Nurse-midwifery program celebrates 50 years
When the UIC College of Nursing opened its nurse-midwifery degree program in 1972, it was the first of its kind in Illinois. Fifty years later, it’s still the only brick-and-mortar program in the state, and boasts more than 500 alums, including nurse-midwifery leaders scattered across the country and world. Heading link
More than 100 alumni gathered together on May 23 to celebrate the 50th anniversary of the UIC College of Nursing nurse-midwifery program during the American College of Nurse Midwives annual conference in Chicago.
“It’s really wonderful to have this big community, which feels like a big family,” says Sabina Dambrauskas, MS ’76, BSN ’68, FACNM, a member of the inaugural class. “There are so many stellar graduates: former presidents of the American College of Nurse Midwives, a high-ranking official in the World Health Organization, researchers and heads of programs.”
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The nurse-midwifery program at UIC Nursing was born of a mutual need, says Carrie Klima, PhD, MS ’86, CNM, FACNM, who has been director of the nurse-midwifery program since 2012.
Augusta Webster, then head of obstetrics at Cook County Hospital, was keen on starting a midwifery service to help handle some 15,000 deliveries a year. Meanwhile, Lillian Runnerstrom, who had been recruited to establish the UIC nurse-midwifery program, needed a site for her students to train. Thus, began a symbiotic relationship.
There were just five students in that first class at UIC. Students did their clinical training in prenatal, intrapartum and postpartum care at Cook County under faculty midwives who served as preceptors, including the late Joyce Roberts, PhD ’79, Pat Urbanus and Jean Downie. Because of the scarcity of midwives with master’s degrees at the time, it was not uncommon for new graduates to turn around and become faculty while also practicing at Cook County Hospital.
Classes grew—they routinely have about 25 students now—and so did the acceptance of midwifery practice. When it started, Cook County was the only hospital in the state with a midwifery service, Dambrauskas says, and early nurse-midwives faced misconceptions and stereotypes.
“The old granny midwives were not nurses but were called midwives,” Dambrauskas says. “There was always skepticism with that name. People would ask: what’s your actual training? Are you just apprentice-trained or do you have some formalized education? That’s why it was important in those early days to stress we were nurse-midwives: that we had nursing degrees, experience and medical training.”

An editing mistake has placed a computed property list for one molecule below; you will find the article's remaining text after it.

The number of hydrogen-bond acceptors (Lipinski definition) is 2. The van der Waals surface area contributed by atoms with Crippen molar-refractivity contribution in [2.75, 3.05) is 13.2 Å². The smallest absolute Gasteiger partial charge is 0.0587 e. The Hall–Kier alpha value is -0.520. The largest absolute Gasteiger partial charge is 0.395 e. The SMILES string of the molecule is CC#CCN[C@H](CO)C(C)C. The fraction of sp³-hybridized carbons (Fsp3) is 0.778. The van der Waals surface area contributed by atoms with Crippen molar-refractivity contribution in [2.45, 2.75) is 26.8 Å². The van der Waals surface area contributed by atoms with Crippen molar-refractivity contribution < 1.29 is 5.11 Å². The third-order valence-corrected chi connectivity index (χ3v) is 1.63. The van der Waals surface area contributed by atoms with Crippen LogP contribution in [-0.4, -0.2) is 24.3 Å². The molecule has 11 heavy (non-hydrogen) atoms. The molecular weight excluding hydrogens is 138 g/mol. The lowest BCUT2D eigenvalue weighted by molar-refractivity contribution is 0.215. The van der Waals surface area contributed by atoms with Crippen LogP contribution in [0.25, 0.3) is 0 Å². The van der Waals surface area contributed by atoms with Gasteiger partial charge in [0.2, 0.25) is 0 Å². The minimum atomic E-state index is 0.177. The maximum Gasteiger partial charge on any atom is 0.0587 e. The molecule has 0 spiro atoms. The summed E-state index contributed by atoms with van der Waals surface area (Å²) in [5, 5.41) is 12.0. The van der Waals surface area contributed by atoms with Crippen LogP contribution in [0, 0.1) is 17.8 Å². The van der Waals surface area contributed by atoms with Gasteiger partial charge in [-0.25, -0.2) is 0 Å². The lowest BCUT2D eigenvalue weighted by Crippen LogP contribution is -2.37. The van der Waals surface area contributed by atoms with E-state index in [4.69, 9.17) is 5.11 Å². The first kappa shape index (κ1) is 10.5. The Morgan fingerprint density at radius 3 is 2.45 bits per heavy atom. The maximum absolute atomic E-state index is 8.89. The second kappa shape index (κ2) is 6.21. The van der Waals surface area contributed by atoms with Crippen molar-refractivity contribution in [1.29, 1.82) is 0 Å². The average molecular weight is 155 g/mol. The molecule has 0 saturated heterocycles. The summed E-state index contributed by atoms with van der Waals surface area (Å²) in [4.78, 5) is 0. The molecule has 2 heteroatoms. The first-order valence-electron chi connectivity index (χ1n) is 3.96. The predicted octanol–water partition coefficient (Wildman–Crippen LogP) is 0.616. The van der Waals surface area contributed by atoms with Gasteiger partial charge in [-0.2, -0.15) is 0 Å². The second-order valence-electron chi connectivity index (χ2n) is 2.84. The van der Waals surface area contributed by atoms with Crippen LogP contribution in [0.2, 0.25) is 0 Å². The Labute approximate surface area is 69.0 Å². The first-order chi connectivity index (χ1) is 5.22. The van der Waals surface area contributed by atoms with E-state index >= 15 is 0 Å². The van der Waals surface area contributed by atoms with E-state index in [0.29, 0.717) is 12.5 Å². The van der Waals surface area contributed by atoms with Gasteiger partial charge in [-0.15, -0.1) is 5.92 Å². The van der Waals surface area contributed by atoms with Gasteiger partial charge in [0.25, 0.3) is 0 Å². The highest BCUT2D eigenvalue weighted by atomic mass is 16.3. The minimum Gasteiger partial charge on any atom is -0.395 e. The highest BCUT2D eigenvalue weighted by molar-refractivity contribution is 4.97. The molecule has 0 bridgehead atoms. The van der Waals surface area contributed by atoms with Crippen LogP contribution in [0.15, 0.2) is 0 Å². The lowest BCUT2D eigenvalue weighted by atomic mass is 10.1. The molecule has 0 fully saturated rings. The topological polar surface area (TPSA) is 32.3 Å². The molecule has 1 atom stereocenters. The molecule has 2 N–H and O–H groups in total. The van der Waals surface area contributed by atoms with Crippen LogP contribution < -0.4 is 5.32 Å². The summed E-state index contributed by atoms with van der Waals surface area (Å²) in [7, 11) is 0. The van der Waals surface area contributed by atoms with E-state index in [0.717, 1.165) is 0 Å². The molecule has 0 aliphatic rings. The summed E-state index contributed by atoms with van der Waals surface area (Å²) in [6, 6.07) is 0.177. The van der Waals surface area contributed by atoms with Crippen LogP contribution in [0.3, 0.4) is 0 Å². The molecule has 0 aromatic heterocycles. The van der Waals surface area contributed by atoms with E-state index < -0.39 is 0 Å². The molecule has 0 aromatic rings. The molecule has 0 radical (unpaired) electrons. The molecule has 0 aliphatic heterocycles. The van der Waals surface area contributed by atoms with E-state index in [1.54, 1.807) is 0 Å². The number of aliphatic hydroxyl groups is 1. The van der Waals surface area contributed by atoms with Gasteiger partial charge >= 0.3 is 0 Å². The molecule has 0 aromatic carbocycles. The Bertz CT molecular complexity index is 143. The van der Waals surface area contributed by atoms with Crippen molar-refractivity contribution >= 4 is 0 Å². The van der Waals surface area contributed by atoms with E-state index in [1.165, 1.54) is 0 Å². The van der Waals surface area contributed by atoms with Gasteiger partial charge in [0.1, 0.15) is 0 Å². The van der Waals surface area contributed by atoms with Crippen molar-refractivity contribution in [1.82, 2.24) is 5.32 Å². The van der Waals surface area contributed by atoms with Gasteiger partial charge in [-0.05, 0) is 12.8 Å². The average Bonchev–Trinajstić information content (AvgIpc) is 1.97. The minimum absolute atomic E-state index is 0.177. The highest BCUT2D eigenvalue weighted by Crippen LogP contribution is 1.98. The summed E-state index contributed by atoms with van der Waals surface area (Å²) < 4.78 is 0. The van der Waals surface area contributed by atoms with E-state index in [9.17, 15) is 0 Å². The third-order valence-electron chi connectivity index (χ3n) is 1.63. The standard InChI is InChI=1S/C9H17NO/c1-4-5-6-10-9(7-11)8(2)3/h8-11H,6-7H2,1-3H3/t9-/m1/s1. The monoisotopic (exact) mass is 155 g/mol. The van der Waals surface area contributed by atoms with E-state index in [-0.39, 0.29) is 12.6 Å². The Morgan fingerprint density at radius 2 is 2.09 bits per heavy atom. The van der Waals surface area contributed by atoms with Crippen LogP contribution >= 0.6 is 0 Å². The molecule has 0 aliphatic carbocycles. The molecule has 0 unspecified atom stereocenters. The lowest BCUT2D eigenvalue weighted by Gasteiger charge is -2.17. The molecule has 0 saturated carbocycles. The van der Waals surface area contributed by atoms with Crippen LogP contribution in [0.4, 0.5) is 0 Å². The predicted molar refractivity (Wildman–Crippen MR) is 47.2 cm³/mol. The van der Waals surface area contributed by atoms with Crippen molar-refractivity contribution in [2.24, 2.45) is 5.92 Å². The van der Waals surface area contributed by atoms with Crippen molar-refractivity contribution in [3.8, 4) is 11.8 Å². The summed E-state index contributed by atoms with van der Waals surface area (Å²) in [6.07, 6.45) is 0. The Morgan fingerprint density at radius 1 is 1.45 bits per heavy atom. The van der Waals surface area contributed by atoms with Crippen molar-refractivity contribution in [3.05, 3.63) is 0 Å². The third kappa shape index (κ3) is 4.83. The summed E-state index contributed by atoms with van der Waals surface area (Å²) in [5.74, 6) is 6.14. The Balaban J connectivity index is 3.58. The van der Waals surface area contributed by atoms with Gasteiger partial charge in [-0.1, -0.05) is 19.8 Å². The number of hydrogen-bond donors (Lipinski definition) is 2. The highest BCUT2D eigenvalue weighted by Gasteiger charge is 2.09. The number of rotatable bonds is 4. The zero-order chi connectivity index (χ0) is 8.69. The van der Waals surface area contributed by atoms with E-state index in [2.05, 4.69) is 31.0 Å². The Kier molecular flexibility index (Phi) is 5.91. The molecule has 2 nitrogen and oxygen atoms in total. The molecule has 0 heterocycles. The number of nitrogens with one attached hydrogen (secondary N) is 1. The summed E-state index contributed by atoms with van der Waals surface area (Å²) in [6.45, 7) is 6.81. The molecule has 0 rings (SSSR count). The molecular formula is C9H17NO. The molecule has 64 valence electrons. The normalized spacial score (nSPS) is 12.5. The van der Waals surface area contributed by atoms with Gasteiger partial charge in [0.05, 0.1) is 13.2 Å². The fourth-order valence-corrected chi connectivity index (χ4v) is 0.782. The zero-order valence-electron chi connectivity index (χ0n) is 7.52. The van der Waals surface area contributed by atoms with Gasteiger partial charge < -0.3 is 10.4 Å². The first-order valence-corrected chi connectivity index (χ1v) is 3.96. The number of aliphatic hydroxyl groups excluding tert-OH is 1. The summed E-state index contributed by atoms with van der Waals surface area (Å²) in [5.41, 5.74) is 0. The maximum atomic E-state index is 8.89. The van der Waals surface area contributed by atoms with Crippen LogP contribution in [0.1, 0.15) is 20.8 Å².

Integral to women’s health care
Through the decades, more clinics began adding midwifery services, and in 1992, midwifery became a full scope of practice at UI Health, facilitated by Roberts, who was then incoming head of the Department of Women, Children and Family Services. (Roberts was also program director from ’81 to ’84 and again from ’97 to ’98.)
“It really did change obstetrics at UI Health, and now our midwives see patients in clinics all over city, mostly with our Mile Square network and deliver about 40% of the babies at the hospital,” Klima says. “They are integral to the functioning of women’s health care at UIC.”
Betty Schlatter, PhD ’90, who was program director from ’89 to ’95, and Janet Engstrom, PhD ’85, MS ’81, program director from ’98 to ’05, were instrumental in expanding the nurse-midwifery program beyond Chicago to all UIC Nursing campuses and creating more distance learning options. These efforts “pushed midwifery out to other parts of the state,” says Klima.
Globally, alumni like Naeema Al-Gasseer, PhD ’90, MS ’87, have long been influencing women’s health issues. Al-Gasseer is currently the World Health Organization representative in Egypt, and before that, Sudan.
The program changed from a master’s degree to a Doctor of Nursing Practice degree program in 2014. Klima says students today graduate with a broader skill set, including primary care training, and are prepared to see more complex cases.
“A big trend is the expansion of midwives caring for women and families in a variety of settings and conditions,” Klima says. “Midwives are more integrated into health systems now and seen as integral partners in taking care of women, whereas when I went to school, we were still fighting our way into every place that we wanted to be.”
Tradition lives on
Still, some things about the program haven’t changed.
Beginning with the program’s inception, Runnerstrom welcomed new students with a lasagna dinner at her apartment each year. Each fall—with a recent exception due to the COVID-19 pandemic—the college still hosts the Lillian Runnerstrom Lasagna Dinner, although as the program has expanded, now it’s held in a restaurant instead of at the director’s home. Runnerstrom’s lasagna recipe was even passed out as a favor at the anniversary celebration.